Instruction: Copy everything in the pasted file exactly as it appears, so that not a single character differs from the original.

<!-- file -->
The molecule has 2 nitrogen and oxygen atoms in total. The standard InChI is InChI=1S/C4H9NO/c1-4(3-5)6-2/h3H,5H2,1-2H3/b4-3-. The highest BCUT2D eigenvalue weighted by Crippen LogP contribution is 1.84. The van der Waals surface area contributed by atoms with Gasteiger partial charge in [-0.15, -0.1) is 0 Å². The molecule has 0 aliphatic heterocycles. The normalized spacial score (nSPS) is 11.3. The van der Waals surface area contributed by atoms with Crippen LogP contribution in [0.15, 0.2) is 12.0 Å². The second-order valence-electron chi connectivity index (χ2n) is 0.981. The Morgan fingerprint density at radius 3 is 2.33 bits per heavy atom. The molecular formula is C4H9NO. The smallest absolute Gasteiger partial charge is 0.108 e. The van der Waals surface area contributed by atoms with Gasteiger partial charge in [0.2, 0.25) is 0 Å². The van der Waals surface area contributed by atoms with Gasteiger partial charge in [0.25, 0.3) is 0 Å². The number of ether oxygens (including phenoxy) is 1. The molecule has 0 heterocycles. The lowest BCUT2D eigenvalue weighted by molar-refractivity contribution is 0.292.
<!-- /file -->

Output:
The molecule has 2 nitrogen and oxygen atoms in total. The standard InChI is InChI=1S/C4H9NO/c1-4(3-5)6-2/h3H,5H2,1-2H3/b4-3-. The highest BCUT2D eigenvalue weighted by Crippen LogP contribution is 1.84. The van der Waals surface area contributed by atoms with Gasteiger partial charge in [-0.15, -0.1) is 0 Å². The molecule has 0 aliphatic heterocycles. The normalized spacial score (nSPS) is 11.3. The van der Waals surface area contributed by atoms with Crippen LogP contribution in [0.15, 0.2) is 12.0 Å². The second-order valence-electron chi connectivity index (χ2n) is 0.981. The Morgan fingerprint density at radius 3 is 2.33 bits per heavy atom. The molecular formula is C4H9NO. The smallest absolute Gasteiger partial charge is 0.108 e. The van der Waals surface area contributed by atoms with Gasteiger partial charge in [0.2, 0.25) is 0 Å². The van der Waals surface area contributed by atoms with Gasteiger partial charge in [0.25, 0.3) is 0 Å². The number of ether oxygens (including phenoxy) is 1. The molecule has 0 heterocycles. The lowest BCUT2D eigenvalue weighted by molar-refractivity contribution is 0.292.